The University of Alberta has the capability to ban and remove people from its property. It’s a part of the legislation and bylaws that all universities in Alberta operate under. The institution’s properties are private. The University has its own security force, colloquially known as Campus 5-0. And, to get into the minutiae of policing, the University of Alberta has numerous rules and bylaws governing risk management—an entire department exists to ensure the university is not sued for anything that happens on its property. In order to hold an event such as a barbecue, students have to fill out form after form and make assurances nothing will go wrong. The idea that a university campus is where freedom of expression bubbles forth from an unending fountain of youth and spontaneity is a gross misrepresentation of the regulations, restrictions and general fear of risking funding and attention that encompasses many campuses today. When Occupy Edmonton attempted to hold a protest on the U of A campus last Wednesday, they walked right into this culture of rules, regulations and fear, and were greeted by a wall of police officers preventing the group from even getting on campus.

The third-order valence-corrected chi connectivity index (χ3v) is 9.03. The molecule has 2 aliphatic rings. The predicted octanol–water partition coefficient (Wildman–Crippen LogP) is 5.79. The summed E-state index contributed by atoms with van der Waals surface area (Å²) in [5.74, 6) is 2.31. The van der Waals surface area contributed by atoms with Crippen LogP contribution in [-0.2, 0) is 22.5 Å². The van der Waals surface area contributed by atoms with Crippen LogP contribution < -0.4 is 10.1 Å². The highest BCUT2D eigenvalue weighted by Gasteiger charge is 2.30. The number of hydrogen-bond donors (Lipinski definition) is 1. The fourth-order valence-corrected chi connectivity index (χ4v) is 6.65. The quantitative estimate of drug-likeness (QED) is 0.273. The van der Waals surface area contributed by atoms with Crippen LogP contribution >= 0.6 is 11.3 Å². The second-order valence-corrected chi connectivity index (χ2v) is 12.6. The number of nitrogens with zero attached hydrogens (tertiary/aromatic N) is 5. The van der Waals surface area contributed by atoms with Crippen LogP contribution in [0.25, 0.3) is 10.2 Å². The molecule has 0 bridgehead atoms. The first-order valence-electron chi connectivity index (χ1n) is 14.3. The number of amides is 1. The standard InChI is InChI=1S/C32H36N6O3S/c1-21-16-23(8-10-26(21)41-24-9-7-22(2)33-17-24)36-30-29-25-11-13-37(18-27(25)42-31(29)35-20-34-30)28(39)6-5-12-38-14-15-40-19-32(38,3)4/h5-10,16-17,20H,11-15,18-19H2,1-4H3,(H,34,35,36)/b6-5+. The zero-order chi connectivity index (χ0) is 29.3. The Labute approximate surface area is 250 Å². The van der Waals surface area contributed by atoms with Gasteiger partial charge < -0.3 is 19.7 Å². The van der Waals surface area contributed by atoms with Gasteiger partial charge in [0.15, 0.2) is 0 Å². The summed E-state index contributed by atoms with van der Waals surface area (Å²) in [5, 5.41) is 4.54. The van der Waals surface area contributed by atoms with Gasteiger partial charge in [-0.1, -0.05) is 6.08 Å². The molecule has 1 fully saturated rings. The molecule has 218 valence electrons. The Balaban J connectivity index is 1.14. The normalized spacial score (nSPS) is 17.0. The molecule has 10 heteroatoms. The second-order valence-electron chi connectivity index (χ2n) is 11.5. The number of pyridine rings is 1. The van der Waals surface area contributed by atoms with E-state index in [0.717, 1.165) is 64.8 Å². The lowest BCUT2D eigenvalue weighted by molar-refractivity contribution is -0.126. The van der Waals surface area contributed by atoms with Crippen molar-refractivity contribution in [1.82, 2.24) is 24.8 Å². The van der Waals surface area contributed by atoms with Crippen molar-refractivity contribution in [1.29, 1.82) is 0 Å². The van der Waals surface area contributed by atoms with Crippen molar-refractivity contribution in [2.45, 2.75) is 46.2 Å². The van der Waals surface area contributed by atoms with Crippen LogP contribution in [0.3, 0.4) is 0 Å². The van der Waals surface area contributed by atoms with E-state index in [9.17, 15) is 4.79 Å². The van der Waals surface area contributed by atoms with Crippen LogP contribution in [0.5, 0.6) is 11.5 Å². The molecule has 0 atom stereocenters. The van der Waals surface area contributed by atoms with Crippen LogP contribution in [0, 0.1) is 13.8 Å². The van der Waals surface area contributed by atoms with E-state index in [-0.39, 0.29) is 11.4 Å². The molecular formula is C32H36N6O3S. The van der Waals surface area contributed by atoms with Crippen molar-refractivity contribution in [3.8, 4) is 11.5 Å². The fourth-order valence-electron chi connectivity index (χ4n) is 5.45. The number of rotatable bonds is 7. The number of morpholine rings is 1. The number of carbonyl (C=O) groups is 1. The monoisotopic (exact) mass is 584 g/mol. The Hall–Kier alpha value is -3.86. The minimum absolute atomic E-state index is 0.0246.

The U of A is not the first university to remove undesirable protesters from its property. The University of Calgary decided to oust anti-gay protester Bill Whatcott in 2005 and 2008. Whatcott then successfully brought the university to court stating his Charter rights had been violated. And they had. This past November a provincial court ruled Whatcott, a non-student, non-alumni, had his Charter rights violated when he was removed from campus in handcuffs.
The Occupy movement, and those students and faculty attempting public protest, should consider the success of this challenge. Across the country Occupiers have been thrown out of public and private parks. The Canadian Civil Liberties Association is currently working to call attention to the fact the removal of protesters has been done against their Charter right to freedom of assembly and expression and stated their concern in a submission to the UN special rapporteur on freedom of peaceful assembly and association. It looks like universities can be added to that state of concern.
In preventing protesters from gaining access to its property the University may have been attempting to teach protesters a lesson in the rules of proper protest on it’s hallowed grounds, but here’s hoping the administration is forced to do a bit more research into its own responsibility to uphold public discussion even when it doesn’t occur within its own culture of rules and regulations.